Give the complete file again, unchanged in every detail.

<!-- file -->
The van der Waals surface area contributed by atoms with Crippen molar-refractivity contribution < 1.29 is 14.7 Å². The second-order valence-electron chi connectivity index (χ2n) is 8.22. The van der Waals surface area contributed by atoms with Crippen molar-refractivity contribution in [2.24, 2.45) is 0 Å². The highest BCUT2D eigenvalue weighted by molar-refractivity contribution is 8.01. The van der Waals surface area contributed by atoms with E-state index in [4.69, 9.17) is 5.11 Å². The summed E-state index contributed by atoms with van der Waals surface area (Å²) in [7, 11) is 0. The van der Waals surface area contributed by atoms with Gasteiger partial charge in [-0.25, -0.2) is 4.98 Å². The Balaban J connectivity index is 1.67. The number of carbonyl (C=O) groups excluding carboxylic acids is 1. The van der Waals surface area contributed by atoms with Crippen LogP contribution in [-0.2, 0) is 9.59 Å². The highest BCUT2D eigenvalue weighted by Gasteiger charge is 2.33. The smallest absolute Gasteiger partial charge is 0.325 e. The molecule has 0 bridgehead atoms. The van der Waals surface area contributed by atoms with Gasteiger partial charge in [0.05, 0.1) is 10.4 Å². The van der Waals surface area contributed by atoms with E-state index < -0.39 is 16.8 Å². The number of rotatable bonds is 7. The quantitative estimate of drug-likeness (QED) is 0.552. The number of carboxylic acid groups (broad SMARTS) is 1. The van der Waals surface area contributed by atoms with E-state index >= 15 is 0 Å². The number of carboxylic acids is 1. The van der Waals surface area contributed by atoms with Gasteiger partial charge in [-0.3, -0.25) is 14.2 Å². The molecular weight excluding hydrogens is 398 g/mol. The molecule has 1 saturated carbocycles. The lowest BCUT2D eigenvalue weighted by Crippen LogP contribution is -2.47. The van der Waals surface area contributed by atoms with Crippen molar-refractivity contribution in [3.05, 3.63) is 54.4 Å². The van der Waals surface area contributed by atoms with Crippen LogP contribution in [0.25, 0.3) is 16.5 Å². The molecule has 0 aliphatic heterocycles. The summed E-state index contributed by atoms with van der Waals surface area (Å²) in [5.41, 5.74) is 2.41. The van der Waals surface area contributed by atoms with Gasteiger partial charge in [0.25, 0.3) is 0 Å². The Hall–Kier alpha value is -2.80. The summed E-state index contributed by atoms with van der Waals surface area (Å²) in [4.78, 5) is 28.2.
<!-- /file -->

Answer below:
The van der Waals surface area contributed by atoms with Crippen molar-refractivity contribution < 1.29 is 14.7 Å². The second-order valence-electron chi connectivity index (χ2n) is 8.22. The van der Waals surface area contributed by atoms with Crippen molar-refractivity contribution in [2.24, 2.45) is 0 Å². The highest BCUT2D eigenvalue weighted by molar-refractivity contribution is 8.01. The van der Waals surface area contributed by atoms with E-state index in [4.69, 9.17) is 5.11 Å². The summed E-state index contributed by atoms with van der Waals surface area (Å²) in [7, 11) is 0. The van der Waals surface area contributed by atoms with Gasteiger partial charge in [-0.25, -0.2) is 4.98 Å². The Balaban J connectivity index is 1.67. The number of carbonyl (C=O) groups excluding carboxylic acids is 1. The van der Waals surface area contributed by atoms with Crippen LogP contribution in [-0.2, 0) is 9.59 Å². The highest BCUT2D eigenvalue weighted by Gasteiger charge is 2.33. The smallest absolute Gasteiger partial charge is 0.325 e. The molecule has 0 bridgehead atoms. The van der Waals surface area contributed by atoms with Gasteiger partial charge in [0.05, 0.1) is 10.4 Å². The van der Waals surface area contributed by atoms with E-state index < -0.39 is 16.8 Å². The number of rotatable bonds is 7. The quantitative estimate of drug-likeness (QED) is 0.552. The number of carboxylic acid groups (broad SMARTS) is 1. The van der Waals surface area contributed by atoms with E-state index >= 15 is 0 Å². The number of carboxylic acids is 1. The van der Waals surface area contributed by atoms with Gasteiger partial charge in [-0.3, -0.25) is 14.2 Å². The molecular weight excluding hydrogens is 398 g/mol. The molecule has 1 saturated carbocycles. The lowest BCUT2D eigenvalue weighted by Crippen LogP contribution is -2.47. The van der Waals surface area contributed by atoms with Crippen molar-refractivity contribution in [3.05, 3.63) is 54.4 Å². The van der Waals surface area contributed by atoms with Crippen LogP contribution in [0.25, 0.3) is 16.5 Å². The molecule has 0 aliphatic heterocycles. The summed E-state index contributed by atoms with van der Waals surface area (Å²) in [5.41, 5.74) is 2.41. The van der Waals surface area contributed by atoms with Gasteiger partial charge in [0.25, 0.3) is 0 Å². The Hall–Kier alpha value is -2.80. The summed E-state index contributed by atoms with van der Waals surface area (Å²) in [4.78, 5) is 28.2.